Like Luther and Rome, Calvin confesses Christ’s real presence in the holy Supper, and a real participation thereby in the sacred Body and Blood. What’s controverted is the manner of this real presence. The eucharistic doctrine of the Church of England, closely related to Calvin’s opinion, is given in the 28th of the Thirty-Nine Articles:
The Supper of the Lord is not only a sign of the love that Christians ought to have among themselves one to another, but rather it is a Sacrament of our Redemption by Christ’s death: insomuch that to such as rightly, worthily, and with faith, receive the same, the Bread which we break is a partaking of the Body of Christ; and likewise the Cup of Blessing is a partaking of the Blood of Christ.
Transubstantiation (or the change of the substance of Bread and Wine) in the Supper of the Lord, cannot be proved by Holy Writ; but is repugnant to the plain words of Scripture, overthroweth the nature of a Sacrament, and hath given occasion to many superstitions.
The Body of Christ is given, taken, and eaten, in the Supper, only after an heavenly and spiritual manner. And the mean whereby the Body of Christ is received and eaten in the Supper, is Faith.
The Sacrament of the Lord’s Supper was not by Christ’s ordinance reserved, carried about, lifted up, or worshipped.
The heavenly and spiritual is actually related, I’m sure, to Two Kingdoms theology. The bread and wine, as not only consecrated but also received, are in effect the Body and Blood of Christ when faithfully received by the believer. That this happens is, as everyone affirms, the work of the Holy Ghost. In the Reformed tradition, the Holy Ghost communicates the Body and Blood to the believer, but he indwells the external elements administered by the minister no more than he indwells holy Scripture.
Reception of the sacred Body, then, isn’t according to any human acts but according to the spiritual reception, by faith, of the divine act. To claim this is mediated by the clergy rather than brought about directly by the holy Ghost in the heart of the Christian is a clericalism that the Reformed, even when they retain the ancient institution of bishops for good temporal governance, will not accept in a matter of salvation. We affirm that by the authority of God’s word a minister ordained to priestly representation may administer the gracious promise and covenant of God, yet he cannot ex opere operato efficaciously bring in the saving presence of Christ – that is, his Body and Blood, a reality in heaven – even to someone who takes the sacrament’s earthly sign without belief.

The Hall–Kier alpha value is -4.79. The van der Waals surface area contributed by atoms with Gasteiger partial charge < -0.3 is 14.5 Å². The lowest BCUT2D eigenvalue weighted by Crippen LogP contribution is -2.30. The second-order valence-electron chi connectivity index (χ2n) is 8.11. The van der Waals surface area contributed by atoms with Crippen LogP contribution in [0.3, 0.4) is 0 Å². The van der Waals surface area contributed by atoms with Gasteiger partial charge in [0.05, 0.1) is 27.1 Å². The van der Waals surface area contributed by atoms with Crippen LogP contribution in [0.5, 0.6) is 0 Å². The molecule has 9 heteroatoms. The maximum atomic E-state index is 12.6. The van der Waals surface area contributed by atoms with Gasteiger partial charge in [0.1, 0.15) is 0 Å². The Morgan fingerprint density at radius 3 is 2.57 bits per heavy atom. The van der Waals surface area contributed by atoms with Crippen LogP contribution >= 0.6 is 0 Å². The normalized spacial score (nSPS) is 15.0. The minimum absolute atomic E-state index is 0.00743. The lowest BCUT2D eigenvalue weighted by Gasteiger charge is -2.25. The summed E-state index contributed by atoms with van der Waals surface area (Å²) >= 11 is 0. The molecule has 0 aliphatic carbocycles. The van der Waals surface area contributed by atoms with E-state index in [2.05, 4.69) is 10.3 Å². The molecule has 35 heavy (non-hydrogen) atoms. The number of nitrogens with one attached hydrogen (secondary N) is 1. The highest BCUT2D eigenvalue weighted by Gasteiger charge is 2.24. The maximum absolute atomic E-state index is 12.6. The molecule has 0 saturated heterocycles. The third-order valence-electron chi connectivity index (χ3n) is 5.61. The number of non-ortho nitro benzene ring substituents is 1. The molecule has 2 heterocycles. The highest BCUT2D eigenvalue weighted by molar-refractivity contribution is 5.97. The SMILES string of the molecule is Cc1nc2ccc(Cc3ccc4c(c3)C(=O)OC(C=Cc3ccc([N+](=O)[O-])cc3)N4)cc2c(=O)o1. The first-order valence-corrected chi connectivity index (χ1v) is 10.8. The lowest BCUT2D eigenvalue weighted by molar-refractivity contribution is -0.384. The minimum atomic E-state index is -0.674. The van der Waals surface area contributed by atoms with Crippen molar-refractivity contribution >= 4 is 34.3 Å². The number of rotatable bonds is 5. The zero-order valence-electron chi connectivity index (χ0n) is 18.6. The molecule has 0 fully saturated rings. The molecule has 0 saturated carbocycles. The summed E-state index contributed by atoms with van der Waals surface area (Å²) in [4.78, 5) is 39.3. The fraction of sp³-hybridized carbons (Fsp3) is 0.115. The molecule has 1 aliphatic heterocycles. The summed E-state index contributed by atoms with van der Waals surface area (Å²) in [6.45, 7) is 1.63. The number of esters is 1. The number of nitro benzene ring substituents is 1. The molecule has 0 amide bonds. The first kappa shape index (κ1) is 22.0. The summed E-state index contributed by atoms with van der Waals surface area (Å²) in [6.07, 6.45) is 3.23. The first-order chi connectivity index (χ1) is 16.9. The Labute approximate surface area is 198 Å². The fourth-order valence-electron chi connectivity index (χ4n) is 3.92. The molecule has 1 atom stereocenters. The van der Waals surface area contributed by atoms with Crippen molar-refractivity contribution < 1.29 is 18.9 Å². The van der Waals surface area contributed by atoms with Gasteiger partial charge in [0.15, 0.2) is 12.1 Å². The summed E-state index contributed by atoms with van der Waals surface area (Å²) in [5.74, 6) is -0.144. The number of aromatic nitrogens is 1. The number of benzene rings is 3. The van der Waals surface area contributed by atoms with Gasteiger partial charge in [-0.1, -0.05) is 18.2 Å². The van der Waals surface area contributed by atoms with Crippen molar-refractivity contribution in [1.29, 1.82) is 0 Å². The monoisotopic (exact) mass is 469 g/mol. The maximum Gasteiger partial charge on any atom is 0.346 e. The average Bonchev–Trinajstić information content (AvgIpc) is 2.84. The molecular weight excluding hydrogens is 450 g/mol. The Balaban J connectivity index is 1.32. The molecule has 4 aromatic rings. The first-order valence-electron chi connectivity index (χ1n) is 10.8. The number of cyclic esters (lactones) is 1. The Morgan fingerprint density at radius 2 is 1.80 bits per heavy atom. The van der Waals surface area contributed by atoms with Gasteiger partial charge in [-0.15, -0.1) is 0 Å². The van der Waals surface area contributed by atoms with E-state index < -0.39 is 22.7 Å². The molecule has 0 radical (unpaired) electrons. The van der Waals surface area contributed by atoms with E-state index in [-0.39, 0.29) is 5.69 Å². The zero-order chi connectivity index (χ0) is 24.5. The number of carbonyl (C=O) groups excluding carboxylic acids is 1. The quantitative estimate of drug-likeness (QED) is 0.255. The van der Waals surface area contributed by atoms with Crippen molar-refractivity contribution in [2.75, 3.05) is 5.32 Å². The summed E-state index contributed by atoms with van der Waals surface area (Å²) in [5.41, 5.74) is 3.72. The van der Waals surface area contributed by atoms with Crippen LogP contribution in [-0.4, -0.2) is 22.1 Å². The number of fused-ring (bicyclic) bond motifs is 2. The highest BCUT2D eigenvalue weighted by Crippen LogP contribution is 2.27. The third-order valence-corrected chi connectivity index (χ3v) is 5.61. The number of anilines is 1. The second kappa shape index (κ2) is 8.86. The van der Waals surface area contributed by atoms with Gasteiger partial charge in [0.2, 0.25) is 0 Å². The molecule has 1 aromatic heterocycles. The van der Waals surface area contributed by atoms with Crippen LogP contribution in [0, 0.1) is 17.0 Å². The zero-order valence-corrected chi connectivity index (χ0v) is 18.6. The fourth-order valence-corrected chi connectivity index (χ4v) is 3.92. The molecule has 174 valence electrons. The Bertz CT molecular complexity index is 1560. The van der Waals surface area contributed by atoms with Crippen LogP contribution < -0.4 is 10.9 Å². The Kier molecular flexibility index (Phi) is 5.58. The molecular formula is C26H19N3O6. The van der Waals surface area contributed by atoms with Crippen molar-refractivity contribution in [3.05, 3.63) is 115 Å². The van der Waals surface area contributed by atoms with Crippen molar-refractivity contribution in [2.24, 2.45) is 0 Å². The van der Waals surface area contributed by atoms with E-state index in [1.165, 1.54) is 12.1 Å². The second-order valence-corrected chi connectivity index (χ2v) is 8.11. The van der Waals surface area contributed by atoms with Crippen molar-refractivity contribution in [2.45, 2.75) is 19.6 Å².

If we leave off for now the much-controverted communicatio idiomatum (‘communication of properties’ between the two natures of Christ), the difference in the presence of Christ in Scripture and in the Lord’s Supper is his word of promise. The key to the sacrament, then, is the covenantal word and not the ubiquity of Christ.* Since it’s by the Lord’s word that we can enjoy his human presence, it’s this word that a minister has authority to pronounce visibly on earth, while invisibly in heaven the believing Christian feeds on the Lord’s flesh and blood.
This is, as I see it, the connexion between the Reformed (and therefore the Anglican) doctrine of the Eucharist and the Two Kingdoms theology of the Reformation.
* Indeed, if Christ were everywhere according to his humanity, then the only point of his Ascension to heaven would have been to dramatize his being in heaven as our High Priest. Unless this is so, the Reformed view holds: that according to his human nature Jesus Christ remains bodily in heaven as our High Priest, even while in his divine nature he’s everywhere.